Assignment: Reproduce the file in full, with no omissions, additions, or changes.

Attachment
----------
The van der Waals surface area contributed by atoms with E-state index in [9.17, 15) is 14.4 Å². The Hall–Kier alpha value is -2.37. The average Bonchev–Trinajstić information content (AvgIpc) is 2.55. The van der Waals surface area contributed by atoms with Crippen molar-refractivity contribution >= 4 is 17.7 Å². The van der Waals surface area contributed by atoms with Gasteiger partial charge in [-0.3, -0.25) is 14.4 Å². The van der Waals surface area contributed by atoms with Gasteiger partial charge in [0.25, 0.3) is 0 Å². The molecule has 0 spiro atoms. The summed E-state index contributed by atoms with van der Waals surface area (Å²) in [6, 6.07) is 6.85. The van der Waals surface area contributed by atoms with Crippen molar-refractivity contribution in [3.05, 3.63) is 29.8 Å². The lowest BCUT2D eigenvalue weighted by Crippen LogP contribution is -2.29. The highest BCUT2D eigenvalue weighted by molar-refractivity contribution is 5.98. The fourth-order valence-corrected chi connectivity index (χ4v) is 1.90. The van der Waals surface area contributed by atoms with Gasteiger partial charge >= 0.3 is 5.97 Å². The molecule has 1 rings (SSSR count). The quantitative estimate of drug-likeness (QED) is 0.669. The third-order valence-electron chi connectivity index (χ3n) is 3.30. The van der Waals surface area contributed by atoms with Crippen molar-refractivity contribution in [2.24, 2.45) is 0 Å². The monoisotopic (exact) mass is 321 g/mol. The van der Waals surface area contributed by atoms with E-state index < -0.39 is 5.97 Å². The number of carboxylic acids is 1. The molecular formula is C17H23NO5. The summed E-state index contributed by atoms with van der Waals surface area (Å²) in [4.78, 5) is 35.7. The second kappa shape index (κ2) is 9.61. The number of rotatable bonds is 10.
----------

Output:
The van der Waals surface area contributed by atoms with E-state index in [9.17, 15) is 14.4 Å². The Hall–Kier alpha value is -2.37. The average Bonchev–Trinajstić information content (AvgIpc) is 2.55. The van der Waals surface area contributed by atoms with Crippen molar-refractivity contribution >= 4 is 17.7 Å². The van der Waals surface area contributed by atoms with Gasteiger partial charge in [-0.3, -0.25) is 14.4 Å². The van der Waals surface area contributed by atoms with Gasteiger partial charge in [0.25, 0.3) is 0 Å². The molecule has 0 spiro atoms. The summed E-state index contributed by atoms with van der Waals surface area (Å²) in [6, 6.07) is 6.85. The van der Waals surface area contributed by atoms with Crippen molar-refractivity contribution in [3.05, 3.63) is 29.8 Å². The lowest BCUT2D eigenvalue weighted by Crippen LogP contribution is -2.29. The highest BCUT2D eigenvalue weighted by molar-refractivity contribution is 5.98. The fourth-order valence-corrected chi connectivity index (χ4v) is 1.90. The van der Waals surface area contributed by atoms with Gasteiger partial charge >= 0.3 is 5.97 Å². The molecule has 1 rings (SSSR count). The quantitative estimate of drug-likeness (QED) is 0.669. The third-order valence-electron chi connectivity index (χ3n) is 3.30. The van der Waals surface area contributed by atoms with Crippen molar-refractivity contribution in [2.24, 2.45) is 0 Å². The monoisotopic (exact) mass is 321 g/mol. The van der Waals surface area contributed by atoms with E-state index < -0.39 is 5.97 Å². The number of carboxylic acids is 1. The molecular formula is C17H23NO5. The summed E-state index contributed by atoms with van der Waals surface area (Å²) in [4.78, 5) is 35.7. The second kappa shape index (κ2) is 9.61. The number of rotatable bonds is 10.